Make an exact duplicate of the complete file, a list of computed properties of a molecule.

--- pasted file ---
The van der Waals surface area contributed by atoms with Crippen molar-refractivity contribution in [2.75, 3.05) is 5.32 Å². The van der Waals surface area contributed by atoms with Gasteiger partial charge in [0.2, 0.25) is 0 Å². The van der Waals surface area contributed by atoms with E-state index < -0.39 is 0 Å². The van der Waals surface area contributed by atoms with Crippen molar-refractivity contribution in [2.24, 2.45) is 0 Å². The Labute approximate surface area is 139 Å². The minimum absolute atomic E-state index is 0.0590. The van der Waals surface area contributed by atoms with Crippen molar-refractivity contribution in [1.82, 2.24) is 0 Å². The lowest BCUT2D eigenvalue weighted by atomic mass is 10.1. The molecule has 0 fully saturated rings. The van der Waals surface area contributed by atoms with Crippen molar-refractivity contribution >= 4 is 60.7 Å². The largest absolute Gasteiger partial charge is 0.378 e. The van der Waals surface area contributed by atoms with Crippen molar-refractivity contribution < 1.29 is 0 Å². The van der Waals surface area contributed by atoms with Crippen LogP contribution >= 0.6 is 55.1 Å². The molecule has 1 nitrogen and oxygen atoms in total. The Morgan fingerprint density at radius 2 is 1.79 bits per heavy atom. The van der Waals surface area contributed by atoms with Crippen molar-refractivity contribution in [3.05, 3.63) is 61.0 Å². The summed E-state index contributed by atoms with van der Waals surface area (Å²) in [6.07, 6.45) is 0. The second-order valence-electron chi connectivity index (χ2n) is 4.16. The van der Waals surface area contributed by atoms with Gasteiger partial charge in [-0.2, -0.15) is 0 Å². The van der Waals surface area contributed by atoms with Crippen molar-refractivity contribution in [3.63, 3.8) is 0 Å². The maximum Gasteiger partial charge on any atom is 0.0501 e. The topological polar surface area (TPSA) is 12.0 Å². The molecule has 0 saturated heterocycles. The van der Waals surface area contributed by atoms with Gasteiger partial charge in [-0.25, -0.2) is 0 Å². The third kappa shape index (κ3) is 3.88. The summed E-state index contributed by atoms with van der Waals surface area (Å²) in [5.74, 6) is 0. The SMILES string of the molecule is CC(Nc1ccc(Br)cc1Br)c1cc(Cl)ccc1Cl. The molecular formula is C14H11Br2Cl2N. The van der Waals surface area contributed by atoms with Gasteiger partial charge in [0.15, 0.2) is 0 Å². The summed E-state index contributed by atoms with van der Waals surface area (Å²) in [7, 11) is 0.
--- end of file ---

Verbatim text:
The van der Waals surface area contributed by atoms with Crippen molar-refractivity contribution in [2.75, 3.05) is 5.32 Å². The van der Waals surface area contributed by atoms with Gasteiger partial charge in [0.2, 0.25) is 0 Å². The van der Waals surface area contributed by atoms with E-state index < -0.39 is 0 Å². The van der Waals surface area contributed by atoms with Crippen molar-refractivity contribution in [2.24, 2.45) is 0 Å². The Labute approximate surface area is 139 Å². The minimum absolute atomic E-state index is 0.0590. The van der Waals surface area contributed by atoms with Crippen molar-refractivity contribution in [1.82, 2.24) is 0 Å². The lowest BCUT2D eigenvalue weighted by atomic mass is 10.1. The molecule has 0 fully saturated rings. The van der Waals surface area contributed by atoms with Crippen molar-refractivity contribution >= 4 is 60.7 Å². The largest absolute Gasteiger partial charge is 0.378 e. The van der Waals surface area contributed by atoms with Crippen molar-refractivity contribution < 1.29 is 0 Å². The van der Waals surface area contributed by atoms with Crippen LogP contribution >= 0.6 is 55.1 Å². The molecule has 1 nitrogen and oxygen atoms in total. The Morgan fingerprint density at radius 2 is 1.79 bits per heavy atom. The van der Waals surface area contributed by atoms with Crippen molar-refractivity contribution in [3.05, 3.63) is 61.0 Å². The summed E-state index contributed by atoms with van der Waals surface area (Å²) in [6.07, 6.45) is 0. The second-order valence-electron chi connectivity index (χ2n) is 4.16. The van der Waals surface area contributed by atoms with Gasteiger partial charge in [-0.2, -0.15) is 0 Å². The van der Waals surface area contributed by atoms with Crippen molar-refractivity contribution in [3.63, 3.8) is 0 Å². The maximum Gasteiger partial charge on any atom is 0.0501 e. The topological polar surface area (TPSA) is 12.0 Å². The molecule has 0 saturated heterocycles. The van der Waals surface area contributed by atoms with Gasteiger partial charge in [-0.25, -0.2) is 0 Å². The third kappa shape index (κ3) is 3.88. The summed E-state index contributed by atoms with van der Waals surface area (Å²) in [5.74, 6) is 0. The SMILES string of the molecule is CC(Nc1ccc(Br)cc1Br)c1cc(Cl)ccc1Cl. The molecular formula is C14H11Br2Cl2N. The van der Waals surface area contributed by atoms with Gasteiger partial charge in [0.15, 0.2) is 0 Å². The summed E-state index contributed by atoms with van der Waals surface area (Å²) in [7, 11) is 0.